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The public will weigh in on new school chiefs pick, but mayor will make final call

Mayor Lori Lightfoot greets a Chicago student on March 1, 2021.
Mayor Lori Lightfoot greets a Chicago student on March 1, the day elementary school buildings reopened in the city.
Mila Koumpilova / Chalkbeat

Mayor Lori Lightfoot vowed an unprecedented process to find a new top leader for Chicago Public Schools, with more public participation and transparency than any recent district CEO appointments.

Still, speaking at a virtual town hall Thursday evening with outgoing CEO Janice Jackson and school board President Miguel del Valle, Lightfoot made one thing clear: She will single-handedly make the final call.

Lightfoot spelled out the next steps for the CEO search at the town hall, at which officials tackled pre-submitted questions about the CEO opening, a return to full-time in-person instruction and more. A firm the district has hired will recruit candidates and review the applications. The school board and “other stakeholders” will vet a short list of frontrunners, eventually narrowing it down to several finalists. Then, del Valle and Lightfoot will interview these finalists, and Lightfoot will make her pick.

She said parents and other residents will have opportunities to weigh in on the frontrunners to replace Jackson, who announced this week that she would step down when her contract expires this summer. Lightfoot said the process will stand in stark contrast to how the district’s CEO is usually appointed “behind closed doors.”

“There hasn’t been another mayor in recent memory who has invited public participation in this process,” Lightfoot said. “We’ve heard loud and clear from parents that you want a seat at the table.”

Some parent advocates and the district’s teachers union have called for more involvement in the selection, which comes at a crucial time for Chicago Public Schools as the system gears up to tackle the pandemic’s academic and mental health fallout with billions in federal stimulus dollars. The national search for a new CEO will play out against a push to institute a fully elected school board in the city, where the mayor now appoints the body’s members — a backdrop that increases the pressure to create at least a semblance of public involvement in the CEO pick.

Crucially, the new CEO would preside over reopening the district for full-time in-person instruction. At the town hall, Jackson said attending in person five days a week should be mandatory for all students in the fall, except those with underlying medical conditions.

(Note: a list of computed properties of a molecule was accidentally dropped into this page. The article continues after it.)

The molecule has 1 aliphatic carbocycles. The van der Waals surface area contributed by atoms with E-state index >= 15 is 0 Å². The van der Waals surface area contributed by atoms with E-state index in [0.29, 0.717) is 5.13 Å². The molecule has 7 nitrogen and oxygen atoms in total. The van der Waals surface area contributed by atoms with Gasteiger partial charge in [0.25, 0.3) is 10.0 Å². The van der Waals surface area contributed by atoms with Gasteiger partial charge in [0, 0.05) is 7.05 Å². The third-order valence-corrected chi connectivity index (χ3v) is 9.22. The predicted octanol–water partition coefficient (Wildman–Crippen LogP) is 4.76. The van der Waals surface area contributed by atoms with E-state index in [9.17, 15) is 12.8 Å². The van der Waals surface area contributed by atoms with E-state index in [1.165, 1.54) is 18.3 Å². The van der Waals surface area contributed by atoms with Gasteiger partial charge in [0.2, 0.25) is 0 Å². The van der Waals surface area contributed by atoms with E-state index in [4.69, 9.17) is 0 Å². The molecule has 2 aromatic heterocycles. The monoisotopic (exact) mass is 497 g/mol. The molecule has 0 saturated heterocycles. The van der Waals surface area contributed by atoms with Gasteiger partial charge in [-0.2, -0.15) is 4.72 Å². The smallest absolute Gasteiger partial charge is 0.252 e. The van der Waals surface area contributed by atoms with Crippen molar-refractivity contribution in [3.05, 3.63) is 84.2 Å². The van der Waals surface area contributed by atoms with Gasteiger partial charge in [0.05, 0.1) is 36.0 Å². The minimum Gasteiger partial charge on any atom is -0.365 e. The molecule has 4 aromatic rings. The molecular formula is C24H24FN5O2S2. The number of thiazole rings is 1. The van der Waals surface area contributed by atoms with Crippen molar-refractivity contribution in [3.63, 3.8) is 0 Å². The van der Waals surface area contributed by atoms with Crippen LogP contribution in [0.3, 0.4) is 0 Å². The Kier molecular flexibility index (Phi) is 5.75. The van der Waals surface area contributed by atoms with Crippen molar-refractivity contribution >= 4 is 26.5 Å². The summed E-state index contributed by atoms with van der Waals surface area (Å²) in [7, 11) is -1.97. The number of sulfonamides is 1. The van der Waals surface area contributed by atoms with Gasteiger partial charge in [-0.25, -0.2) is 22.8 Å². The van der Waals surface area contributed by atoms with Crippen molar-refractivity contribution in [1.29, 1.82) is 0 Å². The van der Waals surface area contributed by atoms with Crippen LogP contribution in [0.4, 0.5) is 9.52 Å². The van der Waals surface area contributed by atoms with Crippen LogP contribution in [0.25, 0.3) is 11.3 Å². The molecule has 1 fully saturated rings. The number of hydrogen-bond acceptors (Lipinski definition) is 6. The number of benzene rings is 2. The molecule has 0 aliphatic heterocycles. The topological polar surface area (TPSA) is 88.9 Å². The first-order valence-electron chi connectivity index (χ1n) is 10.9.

The district has hired Illinois-based BWP & Associates, which Lightfoot said has “deep experience in exactly these kinds of searches.” In response to a Chalkbeat Chicago request to provide the firm’s contract, officials said it has not been finalized yet. The district said it initially solicited bids from executive search firms to help find a replacement for LaTanya McDade, Jackson’s second-in-command, who announced in March she would take over the Prince William County Public Schools in Virginia.

That request for bids was then tweaked to focus on the CEO search. Notably, the firm also handled the Prince William County superintendent search that recruited McDade away from Chicago.

Reached earlier this week, a BWP executive deferred to the school district until the contract is finalized.

“We’ll have no difficulty finding the right next leader for the schools,” Lightfoot said at the Thursday town hall.

Lightfoot and del Valle said the district will announce multiple opportunities for public engagement with the process soon; those might include surveys, focus groups, and forums with the finalists.

“This is not something that will be done by the mayor and school board chair alone,” del Valle promised.

At the town hall, district leaders also promised beefed-up summer learning offerings that would help students catch up on missed schoolwork, reconnect them to their schools, and prepare them for a fall return to full-time in-person learning. Those will include programs to prepare prekindergarten, kindergarten, ninth and 10th grade students for the fall, expanded programming for English language learners, and new enrichment opportunities for which principals received added funding in school budgets.

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